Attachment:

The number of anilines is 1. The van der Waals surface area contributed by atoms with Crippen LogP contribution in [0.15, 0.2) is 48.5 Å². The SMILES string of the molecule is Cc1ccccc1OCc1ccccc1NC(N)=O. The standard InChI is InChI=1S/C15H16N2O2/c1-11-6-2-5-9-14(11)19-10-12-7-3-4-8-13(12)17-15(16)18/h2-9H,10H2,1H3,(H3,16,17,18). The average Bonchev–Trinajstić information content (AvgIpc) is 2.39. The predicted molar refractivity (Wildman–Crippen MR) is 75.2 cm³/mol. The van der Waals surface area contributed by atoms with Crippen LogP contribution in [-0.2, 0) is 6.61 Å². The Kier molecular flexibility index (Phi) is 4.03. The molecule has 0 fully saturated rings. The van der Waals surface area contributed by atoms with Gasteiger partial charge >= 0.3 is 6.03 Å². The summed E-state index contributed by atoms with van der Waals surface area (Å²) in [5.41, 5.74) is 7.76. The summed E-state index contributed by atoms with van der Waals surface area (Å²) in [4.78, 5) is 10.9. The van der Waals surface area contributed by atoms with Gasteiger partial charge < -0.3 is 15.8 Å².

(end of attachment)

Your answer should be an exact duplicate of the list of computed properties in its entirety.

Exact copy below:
The number of anilines is 1. The van der Waals surface area contributed by atoms with Crippen LogP contribution in [0.15, 0.2) is 48.5 Å². The SMILES string of the molecule is Cc1ccccc1OCc1ccccc1NC(N)=O. The standard InChI is InChI=1S/C15H16N2O2/c1-11-6-2-5-9-14(11)19-10-12-7-3-4-8-13(12)17-15(16)18/h2-9H,10H2,1H3,(H3,16,17,18). The average Bonchev–Trinajstić information content (AvgIpc) is 2.39. The predicted molar refractivity (Wildman–Crippen MR) is 75.2 cm³/mol. The van der Waals surface area contributed by atoms with Crippen LogP contribution in [-0.2, 0) is 6.61 Å². The Kier molecular flexibility index (Phi) is 4.03. The molecule has 0 fully saturated rings. The van der Waals surface area contributed by atoms with Gasteiger partial charge >= 0.3 is 6.03 Å². The summed E-state index contributed by atoms with van der Waals surface area (Å²) in [5.41, 5.74) is 7.76. The summed E-state index contributed by atoms with van der Waals surface area (Å²) in [4.78, 5) is 10.9. The van der Waals surface area contributed by atoms with Gasteiger partial charge < -0.3 is 15.8 Å².